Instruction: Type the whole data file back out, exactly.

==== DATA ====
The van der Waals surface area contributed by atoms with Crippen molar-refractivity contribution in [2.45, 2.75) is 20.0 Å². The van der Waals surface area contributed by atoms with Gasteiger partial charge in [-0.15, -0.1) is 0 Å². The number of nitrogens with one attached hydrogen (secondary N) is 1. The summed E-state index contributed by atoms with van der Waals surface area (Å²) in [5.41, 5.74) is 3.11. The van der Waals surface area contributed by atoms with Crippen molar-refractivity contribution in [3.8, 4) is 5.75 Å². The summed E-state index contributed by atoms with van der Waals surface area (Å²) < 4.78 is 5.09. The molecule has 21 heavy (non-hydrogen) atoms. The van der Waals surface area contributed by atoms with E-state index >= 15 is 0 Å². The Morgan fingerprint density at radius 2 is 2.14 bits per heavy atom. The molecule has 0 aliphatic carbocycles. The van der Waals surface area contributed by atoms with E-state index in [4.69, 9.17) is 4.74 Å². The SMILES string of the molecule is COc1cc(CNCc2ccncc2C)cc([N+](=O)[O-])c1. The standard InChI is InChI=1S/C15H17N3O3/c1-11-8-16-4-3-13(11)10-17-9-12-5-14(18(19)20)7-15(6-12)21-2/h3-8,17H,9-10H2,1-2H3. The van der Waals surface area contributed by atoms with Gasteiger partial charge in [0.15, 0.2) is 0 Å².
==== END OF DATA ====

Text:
The van der Waals surface area contributed by atoms with Crippen molar-refractivity contribution in [2.45, 2.75) is 20.0 Å². The van der Waals surface area contributed by atoms with Gasteiger partial charge in [-0.15, -0.1) is 0 Å². The number of nitrogens with one attached hydrogen (secondary N) is 1. The summed E-state index contributed by atoms with van der Waals surface area (Å²) in [5.41, 5.74) is 3.11. The van der Waals surface area contributed by atoms with Crippen molar-refractivity contribution in [3.8, 4) is 5.75 Å². The summed E-state index contributed by atoms with van der Waals surface area (Å²) < 4.78 is 5.09. The molecule has 21 heavy (non-hydrogen) atoms. The van der Waals surface area contributed by atoms with E-state index >= 15 is 0 Å². The Morgan fingerprint density at radius 2 is 2.14 bits per heavy atom. The molecule has 0 aliphatic carbocycles. The van der Waals surface area contributed by atoms with E-state index in [4.69, 9.17) is 4.74 Å². The SMILES string of the molecule is COc1cc(CNCc2ccncc2C)cc([N+](=O)[O-])c1. The standard InChI is InChI=1S/C15H17N3O3/c1-11-8-16-4-3-13(11)10-17-9-12-5-14(18(19)20)7-15(6-12)21-2/h3-8,17H,9-10H2,1-2H3. The van der Waals surface area contributed by atoms with Gasteiger partial charge in [0.15, 0.2) is 0 Å².